Access.stringof ~
					" = (return " ~ Slice.stringof ~ ")[0]");
             }
             static if(!__traits(compiles, l = up.slice[0])) {
                 pragma(msg, "l: REJECTS VALID: scope " ~ 
Access.stringof ~
					" = (return " ~ Slice.stringof ~ ")[0]");
             }
         }
     }
}

class D { }
void main()  safe {
     test!(int**)();
     test!D();
}
```
Output with `-dip1000`:
```
a: ACCEPTS INVALID: static int** = return int**
e: REJECTS VALID: scope int** = &(return ref int*)
c: ACCEPTS INVALID: static int*[] = return int*[]
a: ACCEPTS INVALID: static D = return D
```
(`-dip1000` only prevented this one error, although I believe it 
does do some other good things that are not tested above):
```
c: ACCEPTS INVALID: static const(D)[] = return const(D)[]
```

Currently, in order to have a truly ` safe` API I must work 
around the above issues by marking various things ` system` that 
shouldn't need to be ` system`, and then offering awkward but 
safe borrowing with something like this:
```D
mixin template borrow(alias owner, string name) {
     mixin(`scope `, name, ` = ()  trusted { pragma(inline, true); 
return owner.address; }();`);
}
```
With my earlier proposed changes to `return` and `scope`, though, 
the `borrow` mixin would be unnecessary.

I think D is very close to being able to sanely express ` safe` 
reference counting APIs. I don't think ` live` is necessary; 
rather, we just need to complete `scope` and `return` and fix 
some RAII related bugs. For performance reasons, move operators 
and some minor changes to the GC would also be good, but are not 
actually required.

Destroy?
May 13
next sibling parent reply jmh530 <john.michael.hall gmail.com> writes:
On Friday, 14 May 2021 at 00:45:09 UTC, tsbockman wrote:
 [snip]

 Destroy?
It's a bit of a shame that there aren't any other comments here because it seemed interesting, but I didn't have the time to really dig into this to understand everything going on.
May 23
parent reply Gavin Ray <gavinray site.com> writes:
On Sunday, 23 May 2021 at 13:03:58 UTC, jmh530 wrote:
 On Friday, 14 May 2021 at 00:45:09 UTC, tsbockman wrote:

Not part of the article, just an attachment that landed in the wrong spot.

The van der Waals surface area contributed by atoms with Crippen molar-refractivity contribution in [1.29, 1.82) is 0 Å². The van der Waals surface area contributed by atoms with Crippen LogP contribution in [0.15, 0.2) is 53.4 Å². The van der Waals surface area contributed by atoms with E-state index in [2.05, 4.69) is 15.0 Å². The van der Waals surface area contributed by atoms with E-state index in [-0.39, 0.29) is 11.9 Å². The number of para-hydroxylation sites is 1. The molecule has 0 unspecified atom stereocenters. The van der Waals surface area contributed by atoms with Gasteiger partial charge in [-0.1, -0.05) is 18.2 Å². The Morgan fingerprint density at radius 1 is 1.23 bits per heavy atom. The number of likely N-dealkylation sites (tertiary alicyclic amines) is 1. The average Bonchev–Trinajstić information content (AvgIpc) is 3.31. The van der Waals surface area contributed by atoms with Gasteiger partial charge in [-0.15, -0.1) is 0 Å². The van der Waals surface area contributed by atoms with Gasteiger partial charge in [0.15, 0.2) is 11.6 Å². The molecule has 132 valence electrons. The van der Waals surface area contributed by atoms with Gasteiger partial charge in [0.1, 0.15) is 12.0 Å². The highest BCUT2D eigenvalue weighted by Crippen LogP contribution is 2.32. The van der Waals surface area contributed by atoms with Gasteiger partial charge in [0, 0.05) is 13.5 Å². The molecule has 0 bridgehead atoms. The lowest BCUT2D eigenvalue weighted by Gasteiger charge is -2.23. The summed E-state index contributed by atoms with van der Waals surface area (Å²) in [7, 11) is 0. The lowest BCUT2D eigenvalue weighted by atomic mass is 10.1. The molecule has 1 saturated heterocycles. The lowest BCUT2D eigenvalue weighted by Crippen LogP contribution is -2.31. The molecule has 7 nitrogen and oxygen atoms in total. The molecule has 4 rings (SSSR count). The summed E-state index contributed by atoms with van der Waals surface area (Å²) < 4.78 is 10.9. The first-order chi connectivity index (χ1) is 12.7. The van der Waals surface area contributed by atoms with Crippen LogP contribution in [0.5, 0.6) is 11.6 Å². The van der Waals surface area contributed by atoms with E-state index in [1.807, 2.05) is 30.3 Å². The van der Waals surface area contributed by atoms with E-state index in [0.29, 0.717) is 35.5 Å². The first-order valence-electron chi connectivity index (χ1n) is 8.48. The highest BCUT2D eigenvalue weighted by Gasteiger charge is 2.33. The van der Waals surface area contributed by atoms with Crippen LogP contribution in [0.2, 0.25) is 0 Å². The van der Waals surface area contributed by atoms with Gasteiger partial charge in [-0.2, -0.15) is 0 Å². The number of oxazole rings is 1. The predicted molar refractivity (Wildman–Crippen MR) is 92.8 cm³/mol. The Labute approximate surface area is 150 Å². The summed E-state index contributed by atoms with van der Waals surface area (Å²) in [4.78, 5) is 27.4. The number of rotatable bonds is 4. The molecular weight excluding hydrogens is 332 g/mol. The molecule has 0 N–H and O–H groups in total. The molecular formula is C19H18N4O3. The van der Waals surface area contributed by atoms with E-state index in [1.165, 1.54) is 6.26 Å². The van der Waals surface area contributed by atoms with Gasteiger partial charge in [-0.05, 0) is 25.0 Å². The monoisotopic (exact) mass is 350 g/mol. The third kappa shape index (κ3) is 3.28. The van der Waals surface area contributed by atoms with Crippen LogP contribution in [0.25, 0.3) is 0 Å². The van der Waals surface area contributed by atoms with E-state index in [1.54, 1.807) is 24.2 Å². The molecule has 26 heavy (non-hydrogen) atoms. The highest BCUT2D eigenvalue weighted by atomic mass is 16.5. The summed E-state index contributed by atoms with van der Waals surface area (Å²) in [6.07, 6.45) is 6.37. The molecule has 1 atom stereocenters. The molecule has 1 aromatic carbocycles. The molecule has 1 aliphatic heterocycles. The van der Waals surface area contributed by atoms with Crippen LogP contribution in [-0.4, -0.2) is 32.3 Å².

[snip]

 Destroy?
It's a bit of a shame that there aren't any other comments here because it seemed interesting, but I didn't have the time to really dig into this to understand everything going on.
Is there anyone smarter than myself that might be willing to explain/comment the code and what's going on here? Would be much appreciated =D I think I understand that it's some sort of ownership/refcounting system that's meant to provide scope-based safe resource usage but I am not sure I can appreciate the brilliance to it's fullest.
May 25
parent tsbockman <thomas.bockman gmail.com> writes:
On Tuesday, 25 May 2021 at 18:40:52 UTC, Gavin Ray wrote:
 explain/comment the code and what's going on here? Would be 
 much appreciated =D
What would you like explained? Or alternatively, which parts of the code *do* make sense to you? A full explanation without making any assumptions about your background and experience, other than a minimal working knowledge of D, would be multiple pages long.
 I think I understand that it's some sort of 
 ownership/refcounting system that's meant to provide 
 scope-based safe resource usage
That is the goal of the full system, yes. The code in my original post isn't intended for practical use, though. It's just a demonstration of some bugs or missing features in the current implementation of `return`, together with a small demonstration of the practical value of fixing them.
May 25
prev sibling next sibling parent Imperatorn <johan_forsberg_86 hotmail.com> writes:
On Friday, 14 May 2021 at 00:45:09 UTC, tsbockman wrote:
 I have written an experimental D reference counting system with 
 a memory ` safe` API. It supports slices, classes, dynamic 
 casts, and `-betterC`.

 [...]
This is interesting. I totally missed this post earlier ☀️
May 23
prev sibling next sibling parent reply vitoroak <carvalhogvm gmail.com> writes:
On Friday, 14 May 2021 at 00:45:09 UTC, tsbockman wrote:
 [snip]

 I think D is very close to being able to sanely express ` safe` 
 reference counting APIs. I don't think ` live` is necessary; 
 rather, we just need to complete `scope` and `return` and fix 
 some RAII related bugs. For performance reasons, move operators 
 and some minor changes to the GC would also be good, but are 
 not actually required.

 Destroy?
Every time I tried to do something similar in D I stumbled across the same problems and as far as I know it's not possible to implement it completely safe today. I think one of the problems is that you can manually destroy/move any struct while there are still references/pointers to it or its internals like in the example below (I used your borrow mixin template). ```d void receiveByValue(Unique!(int*) u) safe { } void main() safe { import std.stdio: writeln; auto u1 = Unique!(int*)(true); mixin borrow!(u1, "x1"); writeln(*x1); // ok destroy(u1); writeln(*x1); // should not be possible import core.lifetime: move; auto u2 = Unique!(int*)(true); mixin borrow!(u2, "x2"); writeln(*x2); // ok receiveByValue(move(u2)); writeln(*x2); // should not be possible } ``` I don't know how this could be solved but for me it's a blocker to do a safe Unique or RC type. Maybe if I always return an RCRef or something like this but I think the overhead would be too big.
May 26
next sibling parent tsbockman <thomas.bockman gmail.com> writes:
On Wednesday, 26 May 2021 at 18:53:21 UTC, vitoroak wrote:
 Every time I tried to do something similar in D I stumbled 
 across the same problems and as far as I know it's not possible 
 to implement it completely  safe today. I think one of the 
 problems is that you can manually destroy/move any struct while 
 there are still references/pointers to it or its internals like 
 in the example below (I used your borrow mixin template).

 ```d
 void receiveByValue(Unique!(int*) u)  safe {